International Business Machines Corp. has enlisted Google Inc. and some other high-tech allies for a collective effort to catapult an IBM chip technology out of a shrinking niche.
The alliance the companies plan to announce Tuesday would allow many companies to license IBM microprocessor designs—based on a technology dubbed Power—that are now only found in Big Blue’s own server systems. Licensees could incorporate IBM-designed circuitry in their own chips, with members of the alliance working on related products such as servers, networking and storage devices, participants said.
Other initial members of the group, called the OpenPower Consortium, include Silicon Valley chip maker Nvidia Corp. , the Israel-based networking-technology maker Mellanox Technologies Ltd. and Taiwan-based Tyan Computer Corp., a server supplier that is a unit of MiTAC International Corp.
The effort is the latest aimed at one of Intel Corp.’s key strongholds. The x86 chip design that Intel and rival Advanced Micro Devices Inc. popularized in personal computers thoroughly dominates servers—particularly machines sold for Web-based applications now being purchased in the greatest numbers. Research firm IDC estimates x86 servers in 2012 accounted for 98% of world-wide shipments and 70% of server revenue.
IBM, meanwhile, has faced a variety of pressures in servers. The company said last month that revenue from its Power-based systems declined 25% in the second quarter from a year earlier, without disclosing dollar figures.
Those servers run the Unix operating system and compete with other high-end systems in a market that declined 19% last year to $9.2 billion, says IDC analyst Matthew Eastwood, reflecting factors that include stiffer competition for x86-based machines. IBM has the biggest share of that market, but IDC estimates that Big Blue’s revenue from those systems declined 10% to $5.1 billion in 2012.
By licensing hardware and associated software technology, IBM hopes to get more revenue from its investments in the Power chips and attract new users among “Web 2.0” companies that are buying servers in large volumes, said Bradley McCredie, an IBM vice president who also holds the title of fellow.
“We absolutely want to get into a broader ecosystem,” he said. “That is why we are doing this.”
The effort will start with Power8, a forthcoming member of the chip family that IBM plans to discuss at a technical conference this month.
IBM has shared elements of its Power technology before for different applications than servers. But the alliance’s strategy most resembles tactics pursued in chips for smartphones and tablets by ARM Holdings PLC, which licenses technology to a range of chip suppliers that compete on features and price. ARM backers are now also trying to break into servers, seeking to offer energy-efficient chips that save on space and power consumption.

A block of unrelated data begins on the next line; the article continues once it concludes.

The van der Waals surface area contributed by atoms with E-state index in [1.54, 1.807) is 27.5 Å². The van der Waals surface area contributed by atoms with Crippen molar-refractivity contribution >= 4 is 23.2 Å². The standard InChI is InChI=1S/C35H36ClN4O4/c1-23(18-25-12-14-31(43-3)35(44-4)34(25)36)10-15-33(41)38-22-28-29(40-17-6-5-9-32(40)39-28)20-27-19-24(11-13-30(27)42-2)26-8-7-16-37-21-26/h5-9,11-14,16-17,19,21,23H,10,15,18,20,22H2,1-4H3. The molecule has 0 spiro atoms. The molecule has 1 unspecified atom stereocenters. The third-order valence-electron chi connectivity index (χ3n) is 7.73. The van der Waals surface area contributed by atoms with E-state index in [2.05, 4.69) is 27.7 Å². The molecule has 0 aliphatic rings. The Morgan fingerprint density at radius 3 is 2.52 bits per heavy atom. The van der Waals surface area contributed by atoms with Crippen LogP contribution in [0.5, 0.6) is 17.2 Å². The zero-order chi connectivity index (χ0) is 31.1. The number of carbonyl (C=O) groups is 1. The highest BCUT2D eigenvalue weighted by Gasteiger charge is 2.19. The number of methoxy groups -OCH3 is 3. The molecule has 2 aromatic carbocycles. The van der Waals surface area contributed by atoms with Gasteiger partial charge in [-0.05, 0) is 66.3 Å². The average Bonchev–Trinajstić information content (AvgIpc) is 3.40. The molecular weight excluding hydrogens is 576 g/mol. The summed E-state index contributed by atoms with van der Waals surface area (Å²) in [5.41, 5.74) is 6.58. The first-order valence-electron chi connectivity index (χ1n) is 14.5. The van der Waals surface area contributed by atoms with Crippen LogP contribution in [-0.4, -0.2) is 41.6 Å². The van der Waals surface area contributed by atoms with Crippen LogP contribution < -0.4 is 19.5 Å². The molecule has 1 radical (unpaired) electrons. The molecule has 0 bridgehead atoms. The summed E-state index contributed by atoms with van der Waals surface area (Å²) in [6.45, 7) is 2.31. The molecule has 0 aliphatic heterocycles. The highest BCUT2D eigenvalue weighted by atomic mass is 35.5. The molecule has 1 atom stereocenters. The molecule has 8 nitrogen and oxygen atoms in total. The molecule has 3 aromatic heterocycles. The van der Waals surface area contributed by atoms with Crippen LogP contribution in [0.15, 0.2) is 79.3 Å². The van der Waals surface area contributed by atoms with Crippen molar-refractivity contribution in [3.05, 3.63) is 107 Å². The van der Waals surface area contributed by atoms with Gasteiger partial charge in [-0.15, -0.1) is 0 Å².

Attracting users to the third option of Power chips won’t be easy, given Web companies’ massive investments to date in machines and software based on chips sold by Intel and AMD. But an endorsement from Google could help, given its status as a huge buyer of x86-based servers that it designs and assembles itself.
The Internet giant declined to discuss its plans in detail, but suggested that using Power-based systems was a possibility.
“The consortium has the potential to establish Power architecture as a viable option for applications running within Google’s data centers,” a Google spokeswoman said, adding that her company believes in “openness” and looks forward to the innovation the Power group will bring.
Other participants cite additional motivations. Nvidia, for example, hopes IBM will help market its graphics chips for use in accelerating certain jobs in Power-based servers.
“IBM is the company that knows enterprise computing best and has one of the best sales teams out there,” said Sumit Gupta, an Nvidia general manager.
Tyan sells servers to the kind of buyers the consortium is targeting, citing customers that include Amazon.com Inc. and China’s Tencent Holdings Ltd. Albert Mu, Tyan’s general manager, noted that the Power technology has some technical advantages over x86 chips but is costly for IBM to keep improving, given the relatively small number of Power systems sold.
Server buyers “now have no choice—it’s like 100% Intel,” Mr. Mu said. “This has limited innovation that needs to take place for the server market to continue to grow.”
An Intel spokesman declined to comment. But Andrew Feldman, a corporate vice president at AMD, said the Power consortium is emulating the ARM approach of selling chips that are tailored for specific customers—one of the reasons AMD has announced plans to start selling ARM-based chips in addition to the x86 variety.
“IBM is saying the way to attack Intel is by allowing customization,” Mr. Feldman said. “I commend them for it.”